What was the importance of trade to the British Empire?
The beginning of Free Trade
In 1846 Peel sacrificed the interests of his party to push through the Repeal of the Corn Laws which opened up the domestic market to cheap corn from the American prairies, the Russian plains and from wherever British merchants could import cheap grain. A stated aim for the repeal was to alleviate the hunger and poverty afflicting Britain at the time by providing cheap corn. A more important consequence of the repeal though was to usher in a period of free trade that was to last until the 1930s by destroying the last vestiges of the old Mercantilist system that had been introduced in the days of Oliver Cromwell in the mid-
The Mercantilist System
The Mercantilist system was a system of protection that was the prevailing economic theory at a time when it was believed that the amount of wealth in the world was finite and a nation could only increase its wealth by increasing its share of global wealth. Laws were introduced to restrict trade and to make Britain as self-sufficient as possible. Colonies were founded to maintain control of the supply of staple commodities and Navigation Acts were passed to ensure that as much trade as possible was carried in British ships. Within years of the Repeal of the Corn Laws, the last Navigation Acts were repealed in 1849 and the Sugar Acts of 1852 removed the protection that Britain's sugar colonies in the Caribbean received. In Gladstone's 1860 budget the remaining traces of fiscal protection were removed.
The Royal navy ensured that British goods were carried in British ships during the era of Mercantilism
The ending of Mercantilist was a defeat for the 'landed' interest and a victory for 'steam' and cotton' industrialists whose industries had been at the heart of the Industrial Revolution which had seen the introduction of huge four or five storey factories in the 1830s. These new industrialists had argued that with cheap food there would be a fit and healthy workforce, and with stable wages and food prices there would be a stable social order at a time when there was revolution elsewhere in Europe. Others argued that free trade that came with the ending of the Mercantilist system would bring other freedoms -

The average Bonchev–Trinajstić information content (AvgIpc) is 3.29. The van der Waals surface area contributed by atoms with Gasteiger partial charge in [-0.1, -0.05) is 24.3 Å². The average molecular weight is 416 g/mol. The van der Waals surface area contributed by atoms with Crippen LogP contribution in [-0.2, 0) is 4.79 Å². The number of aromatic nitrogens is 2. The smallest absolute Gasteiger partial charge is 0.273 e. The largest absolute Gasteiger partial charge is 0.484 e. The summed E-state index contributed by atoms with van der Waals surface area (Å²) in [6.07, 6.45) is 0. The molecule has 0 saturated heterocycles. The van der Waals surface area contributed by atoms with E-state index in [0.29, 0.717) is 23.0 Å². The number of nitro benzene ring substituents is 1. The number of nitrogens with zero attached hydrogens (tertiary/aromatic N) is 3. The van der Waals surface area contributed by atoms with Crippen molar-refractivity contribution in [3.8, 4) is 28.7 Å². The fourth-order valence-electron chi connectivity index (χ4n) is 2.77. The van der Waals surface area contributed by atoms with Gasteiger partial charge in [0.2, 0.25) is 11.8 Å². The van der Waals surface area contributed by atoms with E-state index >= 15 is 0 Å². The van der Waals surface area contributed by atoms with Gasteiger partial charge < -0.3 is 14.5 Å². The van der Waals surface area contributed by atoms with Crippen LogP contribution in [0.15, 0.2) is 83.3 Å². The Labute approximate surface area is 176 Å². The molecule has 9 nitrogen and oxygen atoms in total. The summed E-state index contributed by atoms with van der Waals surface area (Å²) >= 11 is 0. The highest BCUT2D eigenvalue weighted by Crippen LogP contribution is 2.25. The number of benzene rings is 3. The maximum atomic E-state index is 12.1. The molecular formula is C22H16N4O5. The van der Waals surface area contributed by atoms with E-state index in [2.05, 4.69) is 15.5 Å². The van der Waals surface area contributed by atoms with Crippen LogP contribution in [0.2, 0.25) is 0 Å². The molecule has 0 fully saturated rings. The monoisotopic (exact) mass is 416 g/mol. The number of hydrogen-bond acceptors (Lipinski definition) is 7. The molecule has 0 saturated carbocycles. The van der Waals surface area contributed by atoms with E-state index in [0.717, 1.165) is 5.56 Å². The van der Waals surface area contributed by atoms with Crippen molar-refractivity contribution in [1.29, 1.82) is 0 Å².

free and universal political institutions, freedom from hunger, want and
unemployment. A new era of global supremacy for Britain and freedom for the
world would be the ultimate result of the Repeal of the Corn Laws.
The Grat Exhibition in Hyde Park was a dispaly of Britian's industrial strength
Just five years after the repeal of the Corn laws came the Great Exhibition in Hyde Park. This huge glass palace was an advertisement and a display of Britain's global industrial supremacy. This economic supremacy, which would last for the remainder of the Victorian period, was taken for granted by the British. It had come as a result of a series of wars in the late c18th and early c19th which had eliminated Britain's rivals in trade and warfare in Europe. During the Seven Years War of 1756-